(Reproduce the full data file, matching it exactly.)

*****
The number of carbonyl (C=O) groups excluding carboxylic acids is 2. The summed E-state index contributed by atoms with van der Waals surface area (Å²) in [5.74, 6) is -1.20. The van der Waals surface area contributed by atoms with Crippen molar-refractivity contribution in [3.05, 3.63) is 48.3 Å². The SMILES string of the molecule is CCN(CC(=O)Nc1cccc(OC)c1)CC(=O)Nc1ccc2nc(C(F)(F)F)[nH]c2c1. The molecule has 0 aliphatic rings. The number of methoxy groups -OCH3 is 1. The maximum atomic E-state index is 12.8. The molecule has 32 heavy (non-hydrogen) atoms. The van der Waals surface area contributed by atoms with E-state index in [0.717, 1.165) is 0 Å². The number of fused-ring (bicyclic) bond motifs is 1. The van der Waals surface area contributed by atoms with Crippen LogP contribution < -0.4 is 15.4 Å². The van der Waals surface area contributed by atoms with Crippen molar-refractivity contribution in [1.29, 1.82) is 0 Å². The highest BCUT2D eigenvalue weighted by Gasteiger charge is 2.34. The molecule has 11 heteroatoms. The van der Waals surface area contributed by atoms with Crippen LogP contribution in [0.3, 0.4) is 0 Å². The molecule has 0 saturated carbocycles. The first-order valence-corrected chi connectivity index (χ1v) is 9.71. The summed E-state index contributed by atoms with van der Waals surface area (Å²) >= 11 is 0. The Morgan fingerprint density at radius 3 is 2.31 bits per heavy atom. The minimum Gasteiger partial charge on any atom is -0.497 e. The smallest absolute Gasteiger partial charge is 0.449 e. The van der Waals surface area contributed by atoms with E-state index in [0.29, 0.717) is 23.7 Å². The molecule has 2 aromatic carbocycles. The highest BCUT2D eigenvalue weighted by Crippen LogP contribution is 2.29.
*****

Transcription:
The number of carbonyl (C=O) groups excluding carboxylic acids is 2. The summed E-state index contributed by atoms with van der Waals surface area (Å²) in [5.74, 6) is -1.20. The van der Waals surface area contributed by atoms with Crippen molar-refractivity contribution in [3.05, 3.63) is 48.3 Å². The SMILES string of the molecule is CCN(CC(=O)Nc1cccc(OC)c1)CC(=O)Nc1ccc2nc(C(F)(F)F)[nH]c2c1. The molecule has 0 aliphatic rings. The number of methoxy groups -OCH3 is 1. The maximum atomic E-state index is 12.8. The molecule has 32 heavy (non-hydrogen) atoms. The van der Waals surface area contributed by atoms with E-state index in [0.717, 1.165) is 0 Å². The number of fused-ring (bicyclic) bond motifs is 1. The van der Waals surface area contributed by atoms with Crippen LogP contribution < -0.4 is 15.4 Å². The van der Waals surface area contributed by atoms with Crippen molar-refractivity contribution in [1.29, 1.82) is 0 Å². The highest BCUT2D eigenvalue weighted by Gasteiger charge is 2.34. The molecule has 11 heteroatoms. The van der Waals surface area contributed by atoms with Crippen LogP contribution in [0.3, 0.4) is 0 Å². The molecule has 0 saturated carbocycles. The first-order valence-corrected chi connectivity index (χ1v) is 9.71. The summed E-state index contributed by atoms with van der Waals surface area (Å²) >= 11 is 0. The Morgan fingerprint density at radius 3 is 2.31 bits per heavy atom. The minimum Gasteiger partial charge on any atom is -0.497 e. The smallest absolute Gasteiger partial charge is 0.449 e. The van der Waals surface area contributed by atoms with E-state index in [0.29, 0.717) is 23.7 Å². The molecule has 2 aromatic carbocycles. The highest BCUT2D eigenvalue weighted by Crippen LogP contribution is 2.29.